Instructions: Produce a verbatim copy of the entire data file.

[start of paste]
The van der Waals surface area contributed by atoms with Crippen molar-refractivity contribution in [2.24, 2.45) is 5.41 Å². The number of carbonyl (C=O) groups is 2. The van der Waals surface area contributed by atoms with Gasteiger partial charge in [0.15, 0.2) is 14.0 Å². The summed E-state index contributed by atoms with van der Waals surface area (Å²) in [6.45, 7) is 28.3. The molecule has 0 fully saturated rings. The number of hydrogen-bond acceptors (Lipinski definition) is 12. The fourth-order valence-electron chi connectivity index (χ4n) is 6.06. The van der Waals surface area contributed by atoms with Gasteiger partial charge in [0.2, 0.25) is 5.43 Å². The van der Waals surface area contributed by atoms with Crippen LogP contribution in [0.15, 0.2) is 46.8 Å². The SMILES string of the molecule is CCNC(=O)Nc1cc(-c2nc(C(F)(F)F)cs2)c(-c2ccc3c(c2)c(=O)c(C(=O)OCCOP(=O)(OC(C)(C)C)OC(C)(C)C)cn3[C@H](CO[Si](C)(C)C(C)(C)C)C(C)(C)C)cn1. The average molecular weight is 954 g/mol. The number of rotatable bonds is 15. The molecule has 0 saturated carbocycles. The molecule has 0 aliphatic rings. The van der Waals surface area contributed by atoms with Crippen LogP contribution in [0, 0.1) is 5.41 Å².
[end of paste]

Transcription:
The van der Waals surface area contributed by atoms with Crippen molar-refractivity contribution in [2.24, 2.45) is 5.41 Å². The number of carbonyl (C=O) groups is 2. The van der Waals surface area contributed by atoms with Gasteiger partial charge in [0.15, 0.2) is 14.0 Å². The summed E-state index contributed by atoms with van der Waals surface area (Å²) in [6.45, 7) is 28.3. The molecule has 0 fully saturated rings. The number of hydrogen-bond acceptors (Lipinski definition) is 12. The fourth-order valence-electron chi connectivity index (χ4n) is 6.06. The van der Waals surface area contributed by atoms with Gasteiger partial charge in [0.2, 0.25) is 5.43 Å². The van der Waals surface area contributed by atoms with Crippen LogP contribution in [0.15, 0.2) is 46.8 Å². The SMILES string of the molecule is CCNC(=O)Nc1cc(-c2nc(C(F)(F)F)cs2)c(-c2ccc3c(c2)c(=O)c(C(=O)OCCOP(=O)(OC(C)(C)C)OC(C)(C)C)cn3[C@H](CO[Si](C)(C)C(C)(C)C)C(C)(C)C)cn1. The average molecular weight is 954 g/mol. The number of rotatable bonds is 15. The molecule has 0 saturated carbocycles. The molecule has 0 aliphatic rings. The van der Waals surface area contributed by atoms with Crippen LogP contribution in [0, 0.1) is 5.41 Å².